If you’re facing illegal eviction, you get a lawyer. If you’re facing illegal over charge of rent you get a lawyer. If you’re facing illegal harassment you get a lawyer. And beyond that, any New Yorker that makes over $50,000, that’s fine — any New Yorker will have access to free legal support and advice to help them navigate housing court and get fairness.
So we are adding these pieces together. And we believe they will reach more and more people. And we know our affordable housing plan, 200,000 apartments reaching half a million people, we know it’s actually ahead of schedule. 62,000 homes have already been built or financed or preserved in three years. But we also heard from voices all over communities in the city, we heard from city council, from so many people who care deeply that we have to reach more people with that plan who need a break. We need to reach more seniors. That plan will now have 5,000 more apartments for seniors who need them.
We need to reach our veterans who have served us. That plan will now have 500 more apartments for veterans. And all in all, 10,000 apartments will now — 10,000 more within that plan will be devoted to New Yorkers who make up to $40,000 a year.
These are examples of fighting harder. But even with all that, we know we can’t control the cost of housing for everyone everywhere. Let me give you the numbers, and then I’m still going to tell you there’s more to do. Let me give you these numbers. I mentioned two and-a-half million people getting a rent freeze. Beyond that, another 200,000 people will benefit from the new apartments we create in our affordable housing plan. Beyond that, we’re making unprecedented investments in our housing authority, in public housing for 400,000 New Yorkers, including a billion dollars to fix the roofs in NYCHA buildings all over the city. Those three points alone add up to affordable housing for well over three million New Yorkers. That is more than the population of Chicago. But we still have to do more because there’s more people to reach. So let’s talk about the other side of this equation. Let’s talk about jobs and quality jobs because this is where we’re going to put more and more of our emphasis.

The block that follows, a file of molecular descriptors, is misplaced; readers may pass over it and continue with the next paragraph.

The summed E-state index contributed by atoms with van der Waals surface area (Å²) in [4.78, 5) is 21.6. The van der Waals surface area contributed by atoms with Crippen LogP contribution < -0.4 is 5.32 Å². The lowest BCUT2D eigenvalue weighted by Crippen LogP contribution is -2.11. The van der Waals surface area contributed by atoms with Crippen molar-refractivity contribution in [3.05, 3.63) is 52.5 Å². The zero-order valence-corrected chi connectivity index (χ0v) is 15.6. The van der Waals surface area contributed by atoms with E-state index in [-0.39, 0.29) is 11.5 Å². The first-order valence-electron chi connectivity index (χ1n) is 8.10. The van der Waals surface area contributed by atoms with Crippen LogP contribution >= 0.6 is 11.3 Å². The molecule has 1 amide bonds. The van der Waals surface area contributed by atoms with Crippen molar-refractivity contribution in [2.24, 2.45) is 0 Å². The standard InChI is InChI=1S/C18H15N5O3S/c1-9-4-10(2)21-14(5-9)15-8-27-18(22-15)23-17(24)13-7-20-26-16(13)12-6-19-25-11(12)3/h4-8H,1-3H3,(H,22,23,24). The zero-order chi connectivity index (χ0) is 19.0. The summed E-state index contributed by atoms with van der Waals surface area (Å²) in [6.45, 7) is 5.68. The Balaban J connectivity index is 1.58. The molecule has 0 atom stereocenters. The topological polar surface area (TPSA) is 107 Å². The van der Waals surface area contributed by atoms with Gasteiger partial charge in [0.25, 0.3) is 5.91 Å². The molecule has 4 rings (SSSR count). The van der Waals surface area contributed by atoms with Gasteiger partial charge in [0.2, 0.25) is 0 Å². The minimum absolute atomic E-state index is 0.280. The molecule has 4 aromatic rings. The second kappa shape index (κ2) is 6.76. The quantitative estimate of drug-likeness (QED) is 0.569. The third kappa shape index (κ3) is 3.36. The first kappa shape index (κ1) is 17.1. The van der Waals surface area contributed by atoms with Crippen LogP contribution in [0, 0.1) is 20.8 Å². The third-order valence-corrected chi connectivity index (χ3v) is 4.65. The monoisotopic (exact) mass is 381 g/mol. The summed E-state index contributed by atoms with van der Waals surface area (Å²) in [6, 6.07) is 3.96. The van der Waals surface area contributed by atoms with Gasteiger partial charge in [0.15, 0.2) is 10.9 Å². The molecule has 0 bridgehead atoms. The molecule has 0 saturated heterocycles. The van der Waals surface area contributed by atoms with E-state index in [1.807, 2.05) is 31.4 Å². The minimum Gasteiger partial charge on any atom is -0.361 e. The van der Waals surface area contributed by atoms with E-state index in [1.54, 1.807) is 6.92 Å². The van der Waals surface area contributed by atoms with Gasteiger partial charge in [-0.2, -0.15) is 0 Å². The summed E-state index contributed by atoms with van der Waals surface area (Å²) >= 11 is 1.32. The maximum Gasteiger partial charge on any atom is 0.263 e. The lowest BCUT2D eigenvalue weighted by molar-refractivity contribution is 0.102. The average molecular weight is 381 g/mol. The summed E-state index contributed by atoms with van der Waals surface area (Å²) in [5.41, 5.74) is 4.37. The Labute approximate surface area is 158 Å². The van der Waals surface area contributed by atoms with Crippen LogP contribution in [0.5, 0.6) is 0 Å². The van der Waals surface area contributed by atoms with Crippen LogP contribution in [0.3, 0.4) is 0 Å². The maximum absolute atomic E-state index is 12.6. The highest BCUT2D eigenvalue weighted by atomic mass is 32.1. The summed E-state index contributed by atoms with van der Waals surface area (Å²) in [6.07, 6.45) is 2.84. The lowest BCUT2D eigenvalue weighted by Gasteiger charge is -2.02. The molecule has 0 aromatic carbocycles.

It’s so important. If it’s going to be your city, we have to help you keep climbing the economic ladder. We have to help you get more and more opportunity. And we understand — New Yorkers are very clear — New Yorkers are very real world. We understand what not to do. We are not going to do trickle down economics. We’re not going to pour a lot of money on those who are already doing well and hope somehow it will reach the rest of us. That has already been proven not to work. We’re going to do something else. We’re going to focus on the things we have to do first to secure people’s basic, fair economic reality, and then go farther. Look, we all together — a lot of people in this room work to lift the floor for people who are struggling. We all together — so many partners in this room did again what was said to be impossible. We raised the minimum wage to $15 first in city government, now, working together with people in Albany, it’s the law of the State. And paid parental leave in New York City and paid family leave in the state. Things again said to be impossible. Remember the fight for paid sick leave?
This is the last three years, my friends. Together we’ve lifted that floor. That’s good. That’s necessary. But the next front line in the battle is good paying jobs. This means people can have a decent living, that they have a chance at middle class stability. These are jobs that we intend to be open to New Yorkers of every background, and jobs that will finally allow people to know this is their city, not just today, but for decades to come. So here is the goal we have set for ourselves. I’m going to talk to you about the things that we are going to do as a city government, the investments we’re going to make, and the impact we expect it to have.
We hope the private sector does a lot of other things that will increase the number of good jobs in the city. But I want you to know what we’re going to do.
Our goal over the next 10 years is to create 100,000 more permanent good paying jobs in New York City. 100,000 jobs for New Yorkers. That alone will reach 250,000 people, meaning all the people work and their family, at least a quarter million New Yorkers will benefit. What’s a good job, you might ask. A good job to me has to pay at least $50,000 a year. We’d like to go farther. A good job gives a worker skills that they cannot just use then but for years, and in fact decades to come that allow them to keep going farther and farther. Again, these are jobs that we will make available whether people have preexisting skills or not. We’re going to provide the training and the support.